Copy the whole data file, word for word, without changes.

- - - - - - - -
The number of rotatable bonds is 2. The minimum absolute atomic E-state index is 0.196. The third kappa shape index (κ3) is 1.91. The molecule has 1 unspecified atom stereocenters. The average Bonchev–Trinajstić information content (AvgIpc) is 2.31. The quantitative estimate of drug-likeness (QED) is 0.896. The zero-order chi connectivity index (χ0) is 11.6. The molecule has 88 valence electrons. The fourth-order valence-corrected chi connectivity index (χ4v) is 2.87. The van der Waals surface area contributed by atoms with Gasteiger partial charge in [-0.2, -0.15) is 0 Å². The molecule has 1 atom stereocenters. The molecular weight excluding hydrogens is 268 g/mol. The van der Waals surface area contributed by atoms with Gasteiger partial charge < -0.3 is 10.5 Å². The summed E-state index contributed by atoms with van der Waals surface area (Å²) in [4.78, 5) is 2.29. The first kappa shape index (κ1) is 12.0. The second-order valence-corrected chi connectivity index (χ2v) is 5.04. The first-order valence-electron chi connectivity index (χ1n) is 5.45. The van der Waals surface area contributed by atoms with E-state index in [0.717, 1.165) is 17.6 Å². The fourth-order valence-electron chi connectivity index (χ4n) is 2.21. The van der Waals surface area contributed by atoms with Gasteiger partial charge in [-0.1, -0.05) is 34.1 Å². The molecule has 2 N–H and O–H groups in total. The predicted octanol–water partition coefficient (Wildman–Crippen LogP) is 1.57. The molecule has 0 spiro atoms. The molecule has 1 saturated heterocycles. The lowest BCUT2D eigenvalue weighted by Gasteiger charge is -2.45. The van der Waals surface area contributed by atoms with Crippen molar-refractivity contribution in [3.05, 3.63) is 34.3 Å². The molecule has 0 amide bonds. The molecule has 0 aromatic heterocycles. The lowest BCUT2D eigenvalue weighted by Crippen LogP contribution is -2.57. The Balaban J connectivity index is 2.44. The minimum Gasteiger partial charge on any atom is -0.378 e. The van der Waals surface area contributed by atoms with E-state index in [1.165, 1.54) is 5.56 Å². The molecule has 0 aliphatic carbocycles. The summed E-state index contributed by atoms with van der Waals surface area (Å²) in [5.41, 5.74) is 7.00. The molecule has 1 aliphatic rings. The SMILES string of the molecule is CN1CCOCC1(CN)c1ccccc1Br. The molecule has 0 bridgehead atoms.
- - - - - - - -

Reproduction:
The number of rotatable bonds is 2. The minimum absolute atomic E-state index is 0.196. The third kappa shape index (κ3) is 1.91. The molecule has 1 unspecified atom stereocenters. The average Bonchev–Trinajstić information content (AvgIpc) is 2.31. The quantitative estimate of drug-likeness (QED) is 0.896. The zero-order chi connectivity index (χ0) is 11.6. The molecule has 88 valence electrons. The fourth-order valence-corrected chi connectivity index (χ4v) is 2.87. The van der Waals surface area contributed by atoms with Gasteiger partial charge in [-0.2, -0.15) is 0 Å². The molecule has 1 atom stereocenters. The molecular weight excluding hydrogens is 268 g/mol. The van der Waals surface area contributed by atoms with Gasteiger partial charge < -0.3 is 10.5 Å². The summed E-state index contributed by atoms with van der Waals surface area (Å²) in [4.78, 5) is 2.29. The first kappa shape index (κ1) is 12.0. The second-order valence-corrected chi connectivity index (χ2v) is 5.04. The first-order valence-electron chi connectivity index (χ1n) is 5.45. The van der Waals surface area contributed by atoms with E-state index in [0.717, 1.165) is 17.6 Å². The fourth-order valence-electron chi connectivity index (χ4n) is 2.21. The van der Waals surface area contributed by atoms with Gasteiger partial charge in [-0.1, -0.05) is 34.1 Å². The molecule has 2 N–H and O–H groups in total. The predicted octanol–water partition coefficient (Wildman–Crippen LogP) is 1.57. The molecule has 0 spiro atoms. The molecule has 1 saturated heterocycles. The lowest BCUT2D eigenvalue weighted by Gasteiger charge is -2.45. The van der Waals surface area contributed by atoms with Crippen molar-refractivity contribution in [3.05, 3.63) is 34.3 Å². The molecule has 0 amide bonds. The molecule has 0 aromatic heterocycles. The lowest BCUT2D eigenvalue weighted by Crippen LogP contribution is -2.57. The Balaban J connectivity index is 2.44. The minimum Gasteiger partial charge on any atom is -0.378 e. The van der Waals surface area contributed by atoms with E-state index in [1.165, 1.54) is 5.56 Å². The molecule has 0 aliphatic carbocycles. The summed E-state index contributed by atoms with van der Waals surface area (Å²) in [5.41, 5.74) is 7.00. The molecule has 1 aliphatic rings. The SMILES string of the molecule is CN1CCOCC1(CN)c1ccccc1Br. The molecule has 0 bridgehead atoms.